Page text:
He prayed to the Lord, “Isn’t this what I said, Lord, when I was still at home? That is what I tried to forestall by fleeing to Tarshish. I knew that you are a gracious and compassionate God, slow to anger and abounding in love. A God who relents from sending calamity.” Jonah 4:2
Jonah was angry because God was gracious, compassionate, slow to anger, abounding in love, and relented from sending calamity!—which is an odd thing to get angry about.
Jonah’s real problem was that God was acting this way towards the Ninevites and in his mind, they didn’t deserve it. They weren’t God’s chosen people, just mere pagans, who were Israel’s enemies. Jonah’s attitude is like the elder brother’s in the parable of the prodigal son. “The older brother became angry and refused to go in (and join the party on his brother’s return)” (Luke 15:28). Jonah and the elder brother became angry because the “wrong” people received mercy, the “wrong” people received a blessing, and the “wrong” people received a party.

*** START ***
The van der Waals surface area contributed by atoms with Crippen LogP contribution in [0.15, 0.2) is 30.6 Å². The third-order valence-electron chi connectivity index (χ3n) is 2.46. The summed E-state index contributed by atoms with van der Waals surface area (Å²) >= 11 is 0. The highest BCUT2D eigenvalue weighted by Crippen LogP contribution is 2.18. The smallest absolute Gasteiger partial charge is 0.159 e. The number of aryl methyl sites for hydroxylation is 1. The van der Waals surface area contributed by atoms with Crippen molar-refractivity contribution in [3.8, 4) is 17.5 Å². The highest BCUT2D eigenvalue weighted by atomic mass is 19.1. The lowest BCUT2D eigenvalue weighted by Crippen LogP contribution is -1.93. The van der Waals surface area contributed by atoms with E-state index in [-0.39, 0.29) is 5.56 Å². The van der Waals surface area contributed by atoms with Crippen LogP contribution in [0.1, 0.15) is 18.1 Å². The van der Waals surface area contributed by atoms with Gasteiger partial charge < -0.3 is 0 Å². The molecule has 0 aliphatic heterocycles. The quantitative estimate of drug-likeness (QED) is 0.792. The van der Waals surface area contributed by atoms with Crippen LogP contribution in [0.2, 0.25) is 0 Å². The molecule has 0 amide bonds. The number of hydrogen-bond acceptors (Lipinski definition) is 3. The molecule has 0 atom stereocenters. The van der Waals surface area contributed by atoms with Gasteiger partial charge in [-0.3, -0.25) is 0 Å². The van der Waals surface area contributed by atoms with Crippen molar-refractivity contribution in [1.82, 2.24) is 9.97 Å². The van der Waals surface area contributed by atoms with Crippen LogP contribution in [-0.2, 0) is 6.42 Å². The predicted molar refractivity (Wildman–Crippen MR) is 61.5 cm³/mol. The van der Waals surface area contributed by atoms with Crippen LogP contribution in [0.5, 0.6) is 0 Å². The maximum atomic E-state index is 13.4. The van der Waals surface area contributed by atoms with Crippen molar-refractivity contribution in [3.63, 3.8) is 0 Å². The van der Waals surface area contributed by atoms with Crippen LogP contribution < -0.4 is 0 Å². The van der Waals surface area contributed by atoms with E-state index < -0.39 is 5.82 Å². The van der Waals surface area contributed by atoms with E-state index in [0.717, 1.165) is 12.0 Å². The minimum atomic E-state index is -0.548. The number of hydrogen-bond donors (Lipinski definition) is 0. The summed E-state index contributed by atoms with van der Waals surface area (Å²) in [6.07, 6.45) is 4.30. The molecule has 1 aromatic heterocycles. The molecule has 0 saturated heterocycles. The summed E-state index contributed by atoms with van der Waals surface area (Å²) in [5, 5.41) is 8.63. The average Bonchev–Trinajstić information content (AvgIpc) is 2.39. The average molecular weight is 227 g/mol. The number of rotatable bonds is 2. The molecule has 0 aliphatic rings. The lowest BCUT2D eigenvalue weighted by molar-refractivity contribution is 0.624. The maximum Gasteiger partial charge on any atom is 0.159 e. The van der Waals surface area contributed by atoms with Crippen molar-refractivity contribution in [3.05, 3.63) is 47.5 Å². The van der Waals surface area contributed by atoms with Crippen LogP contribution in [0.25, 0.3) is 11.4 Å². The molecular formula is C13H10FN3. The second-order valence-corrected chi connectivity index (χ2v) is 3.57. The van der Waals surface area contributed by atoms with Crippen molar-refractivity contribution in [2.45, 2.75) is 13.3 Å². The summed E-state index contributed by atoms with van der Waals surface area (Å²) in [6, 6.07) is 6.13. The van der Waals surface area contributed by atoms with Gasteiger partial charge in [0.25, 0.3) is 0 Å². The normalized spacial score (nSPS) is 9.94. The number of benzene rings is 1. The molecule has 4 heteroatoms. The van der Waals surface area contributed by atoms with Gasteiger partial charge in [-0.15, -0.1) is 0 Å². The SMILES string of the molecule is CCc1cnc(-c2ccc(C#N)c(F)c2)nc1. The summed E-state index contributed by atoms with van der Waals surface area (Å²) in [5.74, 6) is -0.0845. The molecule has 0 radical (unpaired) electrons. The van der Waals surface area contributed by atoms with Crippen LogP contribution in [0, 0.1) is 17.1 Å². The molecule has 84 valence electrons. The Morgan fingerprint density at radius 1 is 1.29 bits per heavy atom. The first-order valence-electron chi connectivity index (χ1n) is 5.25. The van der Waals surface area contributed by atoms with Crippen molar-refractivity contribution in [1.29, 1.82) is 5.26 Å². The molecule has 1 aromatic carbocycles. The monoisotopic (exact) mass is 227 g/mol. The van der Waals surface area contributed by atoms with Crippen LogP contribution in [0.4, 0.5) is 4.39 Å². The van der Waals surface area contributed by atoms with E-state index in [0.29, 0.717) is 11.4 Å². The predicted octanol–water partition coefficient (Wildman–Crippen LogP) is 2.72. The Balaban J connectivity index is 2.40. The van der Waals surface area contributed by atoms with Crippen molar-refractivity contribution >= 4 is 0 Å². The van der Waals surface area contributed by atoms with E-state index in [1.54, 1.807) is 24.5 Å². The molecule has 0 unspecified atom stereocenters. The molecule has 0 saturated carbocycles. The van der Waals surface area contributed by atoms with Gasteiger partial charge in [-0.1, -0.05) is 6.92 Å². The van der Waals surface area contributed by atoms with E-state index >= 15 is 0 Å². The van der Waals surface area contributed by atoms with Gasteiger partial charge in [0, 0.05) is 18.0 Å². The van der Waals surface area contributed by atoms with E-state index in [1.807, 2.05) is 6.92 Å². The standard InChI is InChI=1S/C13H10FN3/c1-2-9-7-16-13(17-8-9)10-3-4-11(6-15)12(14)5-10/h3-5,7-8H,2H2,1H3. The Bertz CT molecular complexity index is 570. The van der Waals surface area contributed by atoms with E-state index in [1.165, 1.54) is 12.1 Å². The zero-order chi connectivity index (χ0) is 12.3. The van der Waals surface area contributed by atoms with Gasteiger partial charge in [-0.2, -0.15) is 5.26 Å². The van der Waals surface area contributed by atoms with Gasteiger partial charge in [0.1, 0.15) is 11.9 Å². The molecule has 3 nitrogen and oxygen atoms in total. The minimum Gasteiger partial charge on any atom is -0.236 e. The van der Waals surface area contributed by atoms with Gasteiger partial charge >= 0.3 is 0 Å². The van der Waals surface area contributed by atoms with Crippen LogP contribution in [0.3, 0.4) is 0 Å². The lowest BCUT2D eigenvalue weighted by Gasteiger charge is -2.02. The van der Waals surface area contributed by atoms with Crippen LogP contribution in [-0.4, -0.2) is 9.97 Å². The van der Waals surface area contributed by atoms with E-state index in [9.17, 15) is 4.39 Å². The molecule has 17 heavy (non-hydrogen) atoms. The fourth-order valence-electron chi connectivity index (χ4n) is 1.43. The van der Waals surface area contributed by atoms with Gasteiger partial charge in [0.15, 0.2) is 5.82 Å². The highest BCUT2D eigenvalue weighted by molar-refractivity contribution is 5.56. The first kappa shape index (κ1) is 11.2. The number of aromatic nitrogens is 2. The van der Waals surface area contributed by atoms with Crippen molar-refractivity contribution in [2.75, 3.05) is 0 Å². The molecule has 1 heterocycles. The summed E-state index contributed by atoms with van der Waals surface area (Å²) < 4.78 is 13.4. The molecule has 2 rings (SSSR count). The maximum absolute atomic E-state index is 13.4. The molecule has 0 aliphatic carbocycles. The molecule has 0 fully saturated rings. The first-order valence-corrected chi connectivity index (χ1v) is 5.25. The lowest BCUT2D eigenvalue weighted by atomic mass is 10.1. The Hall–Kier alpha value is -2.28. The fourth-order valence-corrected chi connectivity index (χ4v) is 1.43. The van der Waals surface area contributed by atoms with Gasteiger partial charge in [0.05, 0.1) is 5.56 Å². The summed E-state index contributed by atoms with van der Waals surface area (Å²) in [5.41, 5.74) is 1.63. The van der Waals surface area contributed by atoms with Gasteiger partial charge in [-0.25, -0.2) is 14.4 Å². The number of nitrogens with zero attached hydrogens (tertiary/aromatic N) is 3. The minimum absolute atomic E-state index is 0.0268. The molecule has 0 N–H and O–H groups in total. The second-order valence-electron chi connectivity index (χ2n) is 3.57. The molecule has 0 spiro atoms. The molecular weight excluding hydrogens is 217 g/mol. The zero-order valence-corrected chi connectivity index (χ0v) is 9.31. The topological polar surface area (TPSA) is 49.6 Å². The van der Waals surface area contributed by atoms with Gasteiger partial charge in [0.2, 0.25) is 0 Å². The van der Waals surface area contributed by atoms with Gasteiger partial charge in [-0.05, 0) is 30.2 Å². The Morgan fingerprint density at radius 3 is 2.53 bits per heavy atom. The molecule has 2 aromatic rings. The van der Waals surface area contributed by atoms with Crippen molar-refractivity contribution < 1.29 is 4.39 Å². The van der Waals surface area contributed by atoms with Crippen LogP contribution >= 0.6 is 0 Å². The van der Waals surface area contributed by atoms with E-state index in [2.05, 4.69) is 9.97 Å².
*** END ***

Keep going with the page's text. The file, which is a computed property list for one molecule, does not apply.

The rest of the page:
God doesn’t act according to our understanding of fairness. Jesus made this clear when he told the parable of the workers in the vineyard, who were all paid the same, though some worked much longer than others, and then he asks, “… are you envious because I am generous?” (Matthew 20:15).
Are we envious of the way God has blessed others and wondered why God hasn’t blessed us in the same way? God is Sovereign and has the right to be generous to whoever he chooses, even those we may consider “undeserving.”
In actual fact, we’re all undeserving, so let’s be grateful for the grace and compassion that God shows us.Jonah